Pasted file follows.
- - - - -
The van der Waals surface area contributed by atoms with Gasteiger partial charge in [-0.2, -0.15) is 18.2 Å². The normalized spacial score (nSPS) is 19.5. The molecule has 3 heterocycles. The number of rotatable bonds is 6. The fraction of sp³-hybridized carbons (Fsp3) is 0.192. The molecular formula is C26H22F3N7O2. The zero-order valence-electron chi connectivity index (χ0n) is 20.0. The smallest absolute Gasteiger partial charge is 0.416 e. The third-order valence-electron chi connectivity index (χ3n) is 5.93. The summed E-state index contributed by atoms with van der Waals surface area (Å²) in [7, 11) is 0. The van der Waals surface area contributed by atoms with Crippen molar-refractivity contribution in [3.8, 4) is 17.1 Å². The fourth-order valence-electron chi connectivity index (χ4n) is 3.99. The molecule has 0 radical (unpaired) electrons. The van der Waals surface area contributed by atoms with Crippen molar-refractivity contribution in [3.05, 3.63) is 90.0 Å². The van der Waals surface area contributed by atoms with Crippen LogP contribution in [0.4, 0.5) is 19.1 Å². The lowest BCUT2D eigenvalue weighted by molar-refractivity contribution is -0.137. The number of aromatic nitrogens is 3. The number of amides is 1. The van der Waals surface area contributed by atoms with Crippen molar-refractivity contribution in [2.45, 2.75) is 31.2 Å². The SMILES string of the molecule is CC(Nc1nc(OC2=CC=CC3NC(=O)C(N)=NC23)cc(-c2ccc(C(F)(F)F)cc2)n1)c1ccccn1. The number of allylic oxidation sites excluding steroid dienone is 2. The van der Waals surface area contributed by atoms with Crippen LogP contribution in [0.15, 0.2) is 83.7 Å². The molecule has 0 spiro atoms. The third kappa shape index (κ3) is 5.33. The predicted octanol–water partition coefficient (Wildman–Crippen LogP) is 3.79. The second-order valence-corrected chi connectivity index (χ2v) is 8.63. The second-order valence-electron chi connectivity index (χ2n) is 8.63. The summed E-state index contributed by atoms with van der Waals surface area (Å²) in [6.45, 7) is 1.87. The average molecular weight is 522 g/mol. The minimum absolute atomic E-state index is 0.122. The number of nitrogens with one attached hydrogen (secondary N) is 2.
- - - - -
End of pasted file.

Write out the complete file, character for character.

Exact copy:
The van der Waals surface area contributed by atoms with Gasteiger partial charge in [-0.2, -0.15) is 18.2 Å². The normalized spacial score (nSPS) is 19.5. The molecule has 3 heterocycles. The number of rotatable bonds is 6. The fraction of sp³-hybridized carbons (Fsp3) is 0.192. The molecular formula is C26H22F3N7O2. The zero-order valence-electron chi connectivity index (χ0n) is 20.0. The smallest absolute Gasteiger partial charge is 0.416 e. The third-order valence-electron chi connectivity index (χ3n) is 5.93. The summed E-state index contributed by atoms with van der Waals surface area (Å²) in [7, 11) is 0. The van der Waals surface area contributed by atoms with Crippen molar-refractivity contribution in [3.8, 4) is 17.1 Å². The fourth-order valence-electron chi connectivity index (χ4n) is 3.99. The molecule has 0 radical (unpaired) electrons. The van der Waals surface area contributed by atoms with Crippen molar-refractivity contribution in [3.05, 3.63) is 90.0 Å². The van der Waals surface area contributed by atoms with Crippen LogP contribution in [0.4, 0.5) is 19.1 Å². The lowest BCUT2D eigenvalue weighted by molar-refractivity contribution is -0.137. The number of aromatic nitrogens is 3. The number of amides is 1. The van der Waals surface area contributed by atoms with Crippen molar-refractivity contribution in [2.45, 2.75) is 31.2 Å². The SMILES string of the molecule is CC(Nc1nc(OC2=CC=CC3NC(=O)C(N)=NC23)cc(-c2ccc(C(F)(F)F)cc2)n1)c1ccccn1. The number of allylic oxidation sites excluding steroid dienone is 2. The van der Waals surface area contributed by atoms with Crippen LogP contribution in [0.15, 0.2) is 83.7 Å². The molecule has 0 spiro atoms. The third kappa shape index (κ3) is 5.33. The predicted octanol–water partition coefficient (Wildman–Crippen LogP) is 3.79. The second-order valence-corrected chi connectivity index (χ2v) is 8.63. The second-order valence-electron chi connectivity index (χ2n) is 8.63. The summed E-state index contributed by atoms with van der Waals surface area (Å²) in [6.45, 7) is 1.87. The average molecular weight is 522 g/mol. The minimum absolute atomic E-state index is 0.122. The number of nitrogens with one attached hydrogen (secondary N) is 2.